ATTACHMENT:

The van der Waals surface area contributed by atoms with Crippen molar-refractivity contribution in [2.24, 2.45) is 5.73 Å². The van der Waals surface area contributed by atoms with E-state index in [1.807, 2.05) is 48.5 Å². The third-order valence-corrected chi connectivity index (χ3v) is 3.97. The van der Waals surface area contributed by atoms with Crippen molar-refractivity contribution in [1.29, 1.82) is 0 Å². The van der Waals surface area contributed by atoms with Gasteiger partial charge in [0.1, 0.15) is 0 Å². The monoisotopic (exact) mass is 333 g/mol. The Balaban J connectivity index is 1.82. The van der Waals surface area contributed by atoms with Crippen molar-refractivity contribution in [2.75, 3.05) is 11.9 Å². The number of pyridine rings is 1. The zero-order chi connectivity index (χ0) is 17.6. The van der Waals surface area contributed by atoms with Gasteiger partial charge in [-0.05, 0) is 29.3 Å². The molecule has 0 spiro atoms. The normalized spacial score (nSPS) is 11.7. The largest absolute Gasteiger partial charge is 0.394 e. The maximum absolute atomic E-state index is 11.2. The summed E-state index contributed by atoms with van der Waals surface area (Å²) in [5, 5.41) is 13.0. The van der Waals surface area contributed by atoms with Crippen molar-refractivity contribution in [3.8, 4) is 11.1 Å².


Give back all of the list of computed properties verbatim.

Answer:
The van der Waals surface area contributed by atoms with Crippen molar-refractivity contribution in [2.24, 2.45) is 5.73 Å². The van der Waals surface area contributed by atoms with E-state index in [1.807, 2.05) is 48.5 Å². The third-order valence-corrected chi connectivity index (χ3v) is 3.97. The van der Waals surface area contributed by atoms with Crippen molar-refractivity contribution in [1.29, 1.82) is 0 Å². The van der Waals surface area contributed by atoms with Gasteiger partial charge in [0.1, 0.15) is 0 Å². The monoisotopic (exact) mass is 333 g/mol. The Balaban J connectivity index is 1.82. The van der Waals surface area contributed by atoms with Crippen molar-refractivity contribution in [2.75, 3.05) is 11.9 Å². The number of pyridine rings is 1. The zero-order chi connectivity index (χ0) is 17.6. The van der Waals surface area contributed by atoms with Gasteiger partial charge in [-0.05, 0) is 29.3 Å². The molecule has 0 spiro atoms. The normalized spacial score (nSPS) is 11.7. The largest absolute Gasteiger partial charge is 0.394 e. The maximum absolute atomic E-state index is 11.2. The summed E-state index contributed by atoms with van der Waals surface area (Å²) in [5, 5.41) is 13.0. The van der Waals surface area contributed by atoms with Crippen molar-refractivity contribution in [3.8, 4) is 11.1 Å².